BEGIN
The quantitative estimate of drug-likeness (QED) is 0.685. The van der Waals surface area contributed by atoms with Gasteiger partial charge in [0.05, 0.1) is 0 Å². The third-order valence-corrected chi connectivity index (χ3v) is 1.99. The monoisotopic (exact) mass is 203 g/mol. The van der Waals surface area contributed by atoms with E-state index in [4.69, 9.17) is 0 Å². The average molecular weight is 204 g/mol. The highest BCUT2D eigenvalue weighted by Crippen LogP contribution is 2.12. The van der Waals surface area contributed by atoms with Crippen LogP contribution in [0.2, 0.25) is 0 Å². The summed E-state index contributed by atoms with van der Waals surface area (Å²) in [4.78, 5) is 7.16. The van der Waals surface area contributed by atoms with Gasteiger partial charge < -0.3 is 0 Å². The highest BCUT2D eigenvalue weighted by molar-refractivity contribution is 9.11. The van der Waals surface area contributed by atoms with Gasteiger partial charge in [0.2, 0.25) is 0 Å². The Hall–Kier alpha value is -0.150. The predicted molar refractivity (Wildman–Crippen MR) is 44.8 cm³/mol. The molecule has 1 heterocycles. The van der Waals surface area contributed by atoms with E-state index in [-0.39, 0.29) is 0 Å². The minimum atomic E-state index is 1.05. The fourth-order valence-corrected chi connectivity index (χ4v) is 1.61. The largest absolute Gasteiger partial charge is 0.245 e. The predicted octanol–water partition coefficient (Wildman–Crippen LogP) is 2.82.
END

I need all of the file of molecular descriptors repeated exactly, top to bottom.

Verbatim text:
The quantitative estimate of drug-likeness (QED) is 0.685. The van der Waals surface area contributed by atoms with Gasteiger partial charge in [0.05, 0.1) is 0 Å². The third-order valence-corrected chi connectivity index (χ3v) is 1.99. The monoisotopic (exact) mass is 203 g/mol. The van der Waals surface area contributed by atoms with E-state index in [4.69, 9.17) is 0 Å². The average molecular weight is 204 g/mol. The highest BCUT2D eigenvalue weighted by Crippen LogP contribution is 2.12. The van der Waals surface area contributed by atoms with Crippen LogP contribution in [0.2, 0.25) is 0 Å². The summed E-state index contributed by atoms with van der Waals surface area (Å²) in [4.78, 5) is 7.16. The van der Waals surface area contributed by atoms with Gasteiger partial charge < -0.3 is 0 Å². The highest BCUT2D eigenvalue weighted by molar-refractivity contribution is 9.11. The van der Waals surface area contributed by atoms with Gasteiger partial charge in [0.2, 0.25) is 0 Å². The Hall–Kier alpha value is -0.150. The predicted molar refractivity (Wildman–Crippen MR) is 44.8 cm³/mol. The molecule has 1 heterocycles. The van der Waals surface area contributed by atoms with E-state index in [-0.39, 0.29) is 0 Å². The minimum atomic E-state index is 1.05. The fourth-order valence-corrected chi connectivity index (χ4v) is 1.61. The largest absolute Gasteiger partial charge is 0.245 e. The predicted octanol–water partition coefficient (Wildman–Crippen LogP) is 2.82.